Descartes, a philosopher who cared about the forest more than the trees, is buried in the south chancel. He took his cue from early icon smashers, but where they broke things, bad enough, he looked through them. Getting rid of flesh and blood, he turned Euclid’s spatial figures into algebraic equations. Some countrymen of his were “Cartesian” long before the word was coined, and some are still with us today. Pairs of Romanesque arches support the square tower of St. Germain dés Pres. Four pairs in all, a sacred number, they keep the church from flying apart. In my next life, I want to live within sight of the spire.

My son, who thought an altar was where you sacrificed beasts, liked the gorier side of old churches. St. Bartholomew, flayed alive, appeared in bronze or marble holding up his own skin, and St. Lawrence the griddle he burned on. When we first encountered them, I was no older than my son is today. Best was headless St. Denis, decapitated but cradling his head in his hands, gingerly, befitting a relic. His likeness survives in the church Abbot Suger built, still standing in a northern suburb of Paris. On a Sunday morning, wanting to see how time has been treating it, I make the journey again.

The northern suburbs used to be Communist and working-class French, but the people riding the Metro are mostly Third World, black African, West Indian, Oriental, Near Eastern. Loafing and chaffering around the cathedral, the men wear jalabas, and a street market like a souk covers several square blocks. Gaudy canvas awnings shade the booths from the sun, but keep the smell of skewered lamb and the sweat of its customers from wafting away on the breeze. Though modern St. Denis has come down in the world, Sunday Mass is packed. Many are suited up in their best, some devout, others passing the time. No dogheaded worshipers, like the ones old travelers saw in the East, but otherwise this congregation evokes the one in Vézelay’s narthex. Both are catholic, not the sect, the amalgam. Full of good hope, appropriate to Sundays, I imagine my favorite century staging a comeback on the scruffy outskirts of the city.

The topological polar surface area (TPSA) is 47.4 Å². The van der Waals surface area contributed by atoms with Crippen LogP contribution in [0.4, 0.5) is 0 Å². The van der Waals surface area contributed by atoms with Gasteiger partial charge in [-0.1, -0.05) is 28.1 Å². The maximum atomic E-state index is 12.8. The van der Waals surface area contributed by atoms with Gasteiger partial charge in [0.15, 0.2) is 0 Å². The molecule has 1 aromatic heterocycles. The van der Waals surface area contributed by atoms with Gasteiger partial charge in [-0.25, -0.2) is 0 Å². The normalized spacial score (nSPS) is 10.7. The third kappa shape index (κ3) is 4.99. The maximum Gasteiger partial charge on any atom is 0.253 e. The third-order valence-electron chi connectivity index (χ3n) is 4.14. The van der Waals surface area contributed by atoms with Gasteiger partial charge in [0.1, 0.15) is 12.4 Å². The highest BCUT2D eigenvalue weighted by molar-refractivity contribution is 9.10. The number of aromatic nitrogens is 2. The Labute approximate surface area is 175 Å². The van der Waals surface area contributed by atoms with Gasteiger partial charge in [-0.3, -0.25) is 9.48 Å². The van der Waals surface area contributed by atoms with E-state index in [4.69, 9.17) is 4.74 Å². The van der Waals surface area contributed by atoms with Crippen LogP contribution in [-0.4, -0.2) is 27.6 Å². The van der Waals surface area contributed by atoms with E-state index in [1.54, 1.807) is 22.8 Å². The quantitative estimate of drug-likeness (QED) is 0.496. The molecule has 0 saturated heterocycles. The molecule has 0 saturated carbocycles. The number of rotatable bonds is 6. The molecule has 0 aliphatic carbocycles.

Decorating the arch supports around the doors of the church, the seasons of the year and signs of the Zodiac tell of time passing and returning on itself. The middle door, embossed metal, does the Last Judgment, reprobate and elect, angels and Elders of the Apocalypse, demons dragging in their prey. Above this omnium gatherum, the Son of God holds out His hands. Nothing human was alien to Him, and the spectrum of humanity covered the whole of creation. Sentimental He isn’t, though, and granting mercy to some, He withholds it from others. But His discrimination is moral.

Jews keep their heads down in this quarter of Paris. Unexpectedly, though, I come across them in St. Denis. Suger himself supervised its construction, dictating themes and stories, and in a stained glass window, Christ crowns the Church with one hand, unveiling the Synagogue with the other. Old and new law made a pair like the twins in the Zodiac, not identical, only fraternal. At least it was like that when Suger built his cathedral. Tolerant he could hardly be, not in the Age of Faith. He was provident, however, the next best thing, and Jewish heroes, 20 of them, appear on his portals. You know them by their hats, conical or shaped like a melon.

At just this time, an Italian banking family gave the Papacy a Jewish Pope. St. Bernard, speaking for the establishment, called him an Anti-Pope, and historians still follow his lead. A power struggle with the establishment turned out badly, and he isn’t much remembered today. But that is only because the other side won.